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Split the Baby - What are your thoughts?

While it is a common misperception that arbitrators (at least in commercial matters) "split the baby" in issuing a final award, how prevalent do you think it is that they do so in ruling on information exchange (discovery) disputes?

Please provide your thoughts/comments below.

Comments (12)

I think that the 'split the baby' charge is likely false in the main. In many of my cases, one side has all the weight of evidence, and it would be incorrect to not consider that in the award, giving one side most of what they claimed. On the other hand, there are plenty of cases that have grey areas and uncertainty in the evidence. They are the ones that lead to partial awards and the all-to-simplistic 'split baby' charge. Let those who make the charge sit in on a case before they jump to conclusions.

I see neither pattern nor prevalence regarding "split the baby" in arbitrator resolution of discovery disputes. Such a practice would send the wrong message to parties that already ignore process economy and efficiency. Requiring the arbitrator to resolve discovery disputes reflects laziness in the parties and ignorance of the time and effort conscientious arbitrators spend getting discovery dispute decisions right.

Michael Orfield:

While I have heard this mentioned, I also do not believe that this is any where near the case. The insult built into the perception is that arbitrators wish to get business in the future so will give both sides something in order to curry favor. This is repugnant to every Arbitrator I know. You call the evidence as you see it. Indeed, it is good to examine any improper motives you might have to make an award. But the system, to my observation, is healthy and just.


In ruling on discovery issues, such as the scope of a document request, a balance needs to be struck between the requesting party’s need for information and avoiding turning the arbitration into a court proceeding. In this sense, there is a “splitting of the baby”; however, this type of balancing is in my view an appropriate one. By contrast, in issuing a final award, arbitrators should not not seek to split the baby on the claims and defenses of the parties , but should instead decide each claim on its merits.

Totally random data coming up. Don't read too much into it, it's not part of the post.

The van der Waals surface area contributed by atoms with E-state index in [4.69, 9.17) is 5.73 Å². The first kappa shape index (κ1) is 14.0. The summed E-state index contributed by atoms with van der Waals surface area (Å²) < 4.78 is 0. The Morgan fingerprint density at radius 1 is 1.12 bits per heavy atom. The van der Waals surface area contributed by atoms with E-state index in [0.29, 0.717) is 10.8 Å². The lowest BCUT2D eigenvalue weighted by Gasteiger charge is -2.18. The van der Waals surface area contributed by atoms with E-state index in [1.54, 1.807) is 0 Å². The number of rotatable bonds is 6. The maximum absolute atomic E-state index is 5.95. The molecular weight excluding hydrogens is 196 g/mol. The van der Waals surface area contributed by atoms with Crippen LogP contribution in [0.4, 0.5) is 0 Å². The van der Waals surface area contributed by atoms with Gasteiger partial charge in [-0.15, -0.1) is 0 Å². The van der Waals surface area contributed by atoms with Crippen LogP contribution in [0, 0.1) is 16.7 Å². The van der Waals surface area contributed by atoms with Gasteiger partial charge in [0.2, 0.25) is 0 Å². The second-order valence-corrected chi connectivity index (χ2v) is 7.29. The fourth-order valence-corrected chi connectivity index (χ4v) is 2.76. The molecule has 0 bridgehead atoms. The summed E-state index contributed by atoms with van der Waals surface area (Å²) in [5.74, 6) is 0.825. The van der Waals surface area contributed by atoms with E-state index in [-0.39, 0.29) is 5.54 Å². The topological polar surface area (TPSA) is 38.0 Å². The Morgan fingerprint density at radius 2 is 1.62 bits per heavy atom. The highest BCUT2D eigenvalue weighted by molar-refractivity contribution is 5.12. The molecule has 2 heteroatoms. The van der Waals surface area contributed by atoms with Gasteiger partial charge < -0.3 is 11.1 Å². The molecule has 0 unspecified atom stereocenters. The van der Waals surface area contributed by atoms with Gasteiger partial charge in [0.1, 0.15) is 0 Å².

Dave Daniels

Judge Gerald Harris:

There is really no compromise in ruling on discovery disputes. Either the information sought is appropriate and not overly burdensome to furnish or it beyond the expedited and cost efficient goals of an arbitral forum and of little probative value. That’s not to say there is no leeway in making the rulings but “splitting the baby “ should not be a factor in doing so.

Discovery disputes often involve one party seeking excessively broad categories of information and the other party seeking to be as restrictive as possible in disclosing information. The resolution of such disputes just as often involves narrowing such overbroad requests to manageable inquiries focusing on relevant subject matters. The result is each party partially prevails and is partially unsuccessful in its position. While some may call this splitting the baby, it is the essence of an arbitrator properly managing the process to permit meaningful information exchange in a fair and efficient manner that does not unduly burden the parties or mirror court litigation.

Mary Austin:

Hopefully, it isn’t too common; it certainly feeds into the misperception that this is all that most arbitrators do. There are cases, often with feuding business relationships, where the fault does seem equally distributed. Where that is the case, the arbitrator’s decision should carefully explain the relative liabilities and refrain from the approach of “a pox on all your houses.”

Dani Schwartz:

This topic was briefly discussed at a NYSBA committee meeting some months ago and the response was adamantly against splitting the baby.

I find that in ruling on discovery request disputes, compromise (i.e. splitting the baby) is more routine than not. Generally arbitrators try to be fair while always mindful of excessive discovery requests.

William Pastor:

I believe that compromise verdicts are uncommon. They may *appear* to be more common than they really are. Why? Because both parties frequently ask for more than they can truly back up with conclusive evidence. When the award falls somewhere between the two parties' positions, it may *seem* like a compromise verdict, but in fact not be anything of the kind.

I remember such a case vividly. There were several issues and claims, and the three of us on the panel worked through each issue separately, without the slightest consideration of the overall dollar amount asserted by either side. We felt that each issue could be determined with almost mathematical precision, based on the evidence we believed. When we tallied up our calculations of the subparts, the bottom line fell almost exactly midway between the assertions of the two sides. Anyone looking at the result would have a suspicion of a compromise verdict. And yet I was part of the process and know that a compromise verdict never for a moment entered the picture.

I agree with Al Appel.


Sometimes lawyers think you are splitting the baby when you are just being fair, either in a preliminary ruling or acting on the evidence. For example, a claimant may prove liability but not the level of damages he or she seeks. That's not baby splitting, that's making a decision.

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